5. So booze not bullets concerns him and we have a US Dignitary arriving? http://bajanreporter.com/?p=13952

  6. BFP

    Oh Ian!

    I LOVED your line… “(William Jefferson Clinton, cigar connoisseur)”


  7. The Watcher

    I want to respectfully weigh in on this “issue” but not from the perspective of the Hon speaker of the house, but from the perspective fo the ex-pastor who is lobbying so ferverently for legislation in futility!
    The introduction of the breath-analyzer in Barbados is tantamount to a solution in search of a problem. Most of the drivers who are now driving under the influence, are not under the influence of alcohol, but of other substances undetectable by this device. Furthermore, I am 100% certain that if the insurances were experiencing serious losses as a result of drunk drivers, they would have been up this issue long ago. Seems to me that we want to slowly turn this country into a US-styled environment w.r.t the consumption of alcohol. We have our own way, our own style and our own culture which includes alcohol and that is what it is, like it or not. This is a gargantuanm waste of time, money and resources and the champion of this effort is now trying to find his way back to the spotlight which he once held and public acceptance which he lacks by pushing this nonsense on the public.
    Mr./Pastor Roach. Go find something worthwhile to champion that will really benifit Barbadians as a whole. Are there no seniors whom we(as a country) have neglected that can now do with our help? Can you see the value of raising money privately to set up a fund that acts as a compliment to the pension scheme that may help to offset the costs of groceries or other necessities for seniors?
    I find that you so called christians have your collective focus trained down the wrong path(s) choosing rather to ignore what the Bible teaches in favor of seeking your own glorification and attribution.

  8. This is a topic that I would love to touch slightly on… I was in Barbados recently with some friends and co-workers and we were witness to many impaired drivers on our first night, but most importantly one who almost took our lives and I am sure the impact would have killed us; taking some bright futures and leaving orphans behind. The strangest part was how he took out some kind of palm tree after bending a metal pole, and the cops still didn’t arrive after an hour, we were too shaken up to stay and left our number and address to the guest house where we stayed, and after 10 days we still weren’t contacted by anyone to hear or to get an eye witness event as to what happened.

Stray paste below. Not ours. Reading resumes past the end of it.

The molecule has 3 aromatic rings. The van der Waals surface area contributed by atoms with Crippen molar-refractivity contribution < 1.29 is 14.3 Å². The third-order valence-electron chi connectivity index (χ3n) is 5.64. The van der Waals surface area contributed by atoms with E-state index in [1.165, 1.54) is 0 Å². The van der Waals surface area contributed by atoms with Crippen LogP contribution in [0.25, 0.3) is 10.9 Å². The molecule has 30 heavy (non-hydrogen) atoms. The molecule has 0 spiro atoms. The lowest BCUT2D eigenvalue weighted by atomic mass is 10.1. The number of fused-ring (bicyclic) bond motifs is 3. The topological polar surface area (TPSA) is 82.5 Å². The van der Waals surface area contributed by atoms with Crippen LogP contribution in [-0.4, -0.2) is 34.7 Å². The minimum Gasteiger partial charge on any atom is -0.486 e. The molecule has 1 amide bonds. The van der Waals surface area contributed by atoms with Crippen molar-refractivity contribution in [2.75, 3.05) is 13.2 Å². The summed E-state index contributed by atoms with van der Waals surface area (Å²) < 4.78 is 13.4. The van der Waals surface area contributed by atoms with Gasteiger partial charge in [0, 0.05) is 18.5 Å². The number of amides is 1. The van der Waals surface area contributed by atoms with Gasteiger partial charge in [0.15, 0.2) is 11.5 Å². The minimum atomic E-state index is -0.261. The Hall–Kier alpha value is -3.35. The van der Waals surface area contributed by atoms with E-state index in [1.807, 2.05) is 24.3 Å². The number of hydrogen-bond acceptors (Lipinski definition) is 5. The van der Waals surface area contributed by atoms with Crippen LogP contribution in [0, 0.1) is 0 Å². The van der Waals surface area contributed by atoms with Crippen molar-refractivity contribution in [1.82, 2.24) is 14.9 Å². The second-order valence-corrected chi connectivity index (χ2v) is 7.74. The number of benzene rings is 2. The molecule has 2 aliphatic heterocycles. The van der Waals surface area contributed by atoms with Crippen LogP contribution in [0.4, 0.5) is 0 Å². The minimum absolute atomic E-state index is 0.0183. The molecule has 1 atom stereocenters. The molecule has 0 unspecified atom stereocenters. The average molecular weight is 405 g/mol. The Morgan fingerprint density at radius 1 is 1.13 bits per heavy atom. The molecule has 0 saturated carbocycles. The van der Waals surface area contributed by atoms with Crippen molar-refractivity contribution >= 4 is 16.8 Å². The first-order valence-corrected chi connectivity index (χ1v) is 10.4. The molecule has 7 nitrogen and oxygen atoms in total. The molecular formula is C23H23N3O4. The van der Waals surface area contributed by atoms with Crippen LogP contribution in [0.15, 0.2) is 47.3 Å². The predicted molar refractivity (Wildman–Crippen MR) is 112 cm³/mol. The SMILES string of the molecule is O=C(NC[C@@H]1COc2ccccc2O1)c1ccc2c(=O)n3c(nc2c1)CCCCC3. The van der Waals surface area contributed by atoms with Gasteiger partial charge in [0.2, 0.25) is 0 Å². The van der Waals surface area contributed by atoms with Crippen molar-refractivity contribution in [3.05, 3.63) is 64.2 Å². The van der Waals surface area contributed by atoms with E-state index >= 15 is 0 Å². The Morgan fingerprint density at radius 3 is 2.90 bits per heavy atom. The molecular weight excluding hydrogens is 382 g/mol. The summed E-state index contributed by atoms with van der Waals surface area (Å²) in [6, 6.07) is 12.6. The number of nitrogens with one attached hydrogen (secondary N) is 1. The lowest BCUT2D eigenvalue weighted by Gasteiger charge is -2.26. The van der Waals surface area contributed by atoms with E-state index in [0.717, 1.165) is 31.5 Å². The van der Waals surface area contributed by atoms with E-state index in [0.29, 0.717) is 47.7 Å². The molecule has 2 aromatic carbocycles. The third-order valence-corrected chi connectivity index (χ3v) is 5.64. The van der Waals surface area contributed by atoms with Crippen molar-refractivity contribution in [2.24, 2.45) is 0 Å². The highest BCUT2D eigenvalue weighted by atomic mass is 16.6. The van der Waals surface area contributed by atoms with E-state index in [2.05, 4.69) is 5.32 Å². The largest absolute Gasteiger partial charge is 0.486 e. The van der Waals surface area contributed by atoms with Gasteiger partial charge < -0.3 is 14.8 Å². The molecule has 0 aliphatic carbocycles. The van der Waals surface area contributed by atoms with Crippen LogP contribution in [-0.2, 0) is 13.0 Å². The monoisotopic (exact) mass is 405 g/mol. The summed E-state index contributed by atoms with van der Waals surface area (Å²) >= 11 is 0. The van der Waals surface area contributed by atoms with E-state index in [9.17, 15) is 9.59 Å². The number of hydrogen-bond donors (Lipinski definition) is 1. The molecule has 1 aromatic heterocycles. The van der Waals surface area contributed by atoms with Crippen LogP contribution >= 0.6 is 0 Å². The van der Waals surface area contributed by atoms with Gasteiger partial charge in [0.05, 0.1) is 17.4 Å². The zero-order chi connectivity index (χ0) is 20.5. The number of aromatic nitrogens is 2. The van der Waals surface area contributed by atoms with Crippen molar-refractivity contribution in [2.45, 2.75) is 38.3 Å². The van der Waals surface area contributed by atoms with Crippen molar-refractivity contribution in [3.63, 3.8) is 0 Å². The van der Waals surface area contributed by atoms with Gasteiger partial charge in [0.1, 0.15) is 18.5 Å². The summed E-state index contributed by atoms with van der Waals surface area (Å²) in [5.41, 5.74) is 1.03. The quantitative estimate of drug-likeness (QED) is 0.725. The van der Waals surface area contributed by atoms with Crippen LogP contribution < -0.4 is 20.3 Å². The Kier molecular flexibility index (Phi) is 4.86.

My guests refused to venture outdoors after 7pm and swore they would never visit Barbados again. Of course I was upset that friends and business associates would think of my country as dangerous, so I tried to find statistics to prove that it was an isolated incident and that something of the sort doesn’t happen too often in Barbados…I was wrong, apparently the roads aren’t safe and some males 20-45 are consuming booze heavily and abusing some substances and still driving home from the rum shops and the clubs and causing accidents that maim some and take lives….also you have mini buses where people account that the drivers are driving under the influence of alcohol and some drugs, and they are transporting the citizens and visitors of Barbados…

    Barbados is a rare Gem…0% tolerance of drinking and driving will bring back what has been lost…I love Barbados and hate to know that one incident has left a bad taste in some mouths. I don’t know if breathalyzers will help, or do I know if they detect other substances, but there needs to be some type of deterrence that will help keep our citizens alive…but who knows maybe they are waiting for the impaired drivers to take out the older folk so they don’t have to worry about them or provide proper pensions and benefits…oh no wait maybe they are waiting for the first serious law-suit that includes the insurance companies and the government (official) who chooses to turn a blind-eye, and maybe that suit may launch from the families of a van load of tourist who were just trying to have a fun-filled day at Bathsheba or out to their dinner meeting down by St. Charles Place.

    I still see and think about that night and the young man who was taken to hospital after the ambulance revived him from his bouts of unconsciousness…I still wonder about that bloodied-faced young man and what would have happened to the 7 of us (four palm trees away) if he didn’t hit the metal pole first???

  9. Pingback: How many more have to die before Barbados gets modern breathalyzer laws? « Barbados Free Press